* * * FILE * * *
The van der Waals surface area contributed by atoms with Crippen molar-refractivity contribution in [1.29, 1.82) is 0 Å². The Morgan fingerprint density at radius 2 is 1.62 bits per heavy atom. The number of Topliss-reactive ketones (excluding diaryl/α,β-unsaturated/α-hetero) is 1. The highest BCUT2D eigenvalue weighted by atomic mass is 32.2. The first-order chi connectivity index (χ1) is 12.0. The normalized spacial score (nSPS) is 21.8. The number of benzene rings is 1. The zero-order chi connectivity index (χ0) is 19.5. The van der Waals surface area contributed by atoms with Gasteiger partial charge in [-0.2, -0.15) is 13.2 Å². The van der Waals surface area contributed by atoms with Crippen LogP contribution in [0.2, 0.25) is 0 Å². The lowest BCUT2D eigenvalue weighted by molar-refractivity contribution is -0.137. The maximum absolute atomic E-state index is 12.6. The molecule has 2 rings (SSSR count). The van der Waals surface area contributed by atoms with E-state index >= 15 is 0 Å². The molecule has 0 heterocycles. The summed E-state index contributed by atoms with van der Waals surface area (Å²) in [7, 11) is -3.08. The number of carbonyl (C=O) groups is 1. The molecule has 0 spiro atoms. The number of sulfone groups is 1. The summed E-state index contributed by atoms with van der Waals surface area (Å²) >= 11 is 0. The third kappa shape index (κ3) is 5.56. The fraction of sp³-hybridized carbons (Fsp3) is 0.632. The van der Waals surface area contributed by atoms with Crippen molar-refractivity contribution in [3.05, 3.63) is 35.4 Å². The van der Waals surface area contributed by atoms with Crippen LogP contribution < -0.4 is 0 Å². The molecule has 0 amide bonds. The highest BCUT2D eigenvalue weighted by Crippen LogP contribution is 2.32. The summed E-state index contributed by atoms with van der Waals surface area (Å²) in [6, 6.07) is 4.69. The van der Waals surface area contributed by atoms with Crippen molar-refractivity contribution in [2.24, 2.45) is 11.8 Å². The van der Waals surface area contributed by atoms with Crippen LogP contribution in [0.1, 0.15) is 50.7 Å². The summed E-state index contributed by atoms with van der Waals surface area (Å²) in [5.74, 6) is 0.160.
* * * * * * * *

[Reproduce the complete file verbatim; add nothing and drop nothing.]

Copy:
The van der Waals surface area contributed by atoms with Crippen molar-refractivity contribution in [1.29, 1.82) is 0 Å². The Morgan fingerprint density at radius 2 is 1.62 bits per heavy atom. The number of Topliss-reactive ketones (excluding diaryl/α,β-unsaturated/α-hetero) is 1. The highest BCUT2D eigenvalue weighted by atomic mass is 32.2. The first-order chi connectivity index (χ1) is 12.0. The normalized spacial score (nSPS) is 21.8. The number of benzene rings is 1. The zero-order chi connectivity index (χ0) is 19.5. The van der Waals surface area contributed by atoms with Gasteiger partial charge in [-0.2, -0.15) is 13.2 Å². The van der Waals surface area contributed by atoms with Crippen LogP contribution in [0.2, 0.25) is 0 Å². The lowest BCUT2D eigenvalue weighted by molar-refractivity contribution is -0.137. The maximum absolute atomic E-state index is 12.6. The molecule has 2 rings (SSSR count). The van der Waals surface area contributed by atoms with E-state index >= 15 is 0 Å². The molecule has 0 heterocycles. The summed E-state index contributed by atoms with van der Waals surface area (Å²) in [7, 11) is -3.08. The number of carbonyl (C=O) groups is 1. The molecule has 0 spiro atoms. The number of sulfone groups is 1. The summed E-state index contributed by atoms with van der Waals surface area (Å²) >= 11 is 0. The third kappa shape index (κ3) is 5.56. The fraction of sp³-hybridized carbons (Fsp3) is 0.632. The van der Waals surface area contributed by atoms with Crippen molar-refractivity contribution in [3.05, 3.63) is 35.4 Å². The van der Waals surface area contributed by atoms with Crippen LogP contribution < -0.4 is 0 Å². The molecule has 0 amide bonds. The highest BCUT2D eigenvalue weighted by Crippen LogP contribution is 2.32. The summed E-state index contributed by atoms with van der Waals surface area (Å²) in [6, 6.07) is 4.69. The van der Waals surface area contributed by atoms with Crippen molar-refractivity contribution in [2.24, 2.45) is 11.8 Å². The van der Waals surface area contributed by atoms with Crippen LogP contribution in [0.1, 0.15) is 50.7 Å². The summed E-state index contributed by atoms with van der Waals surface area (Å²) in [5.74, 6) is 0.160.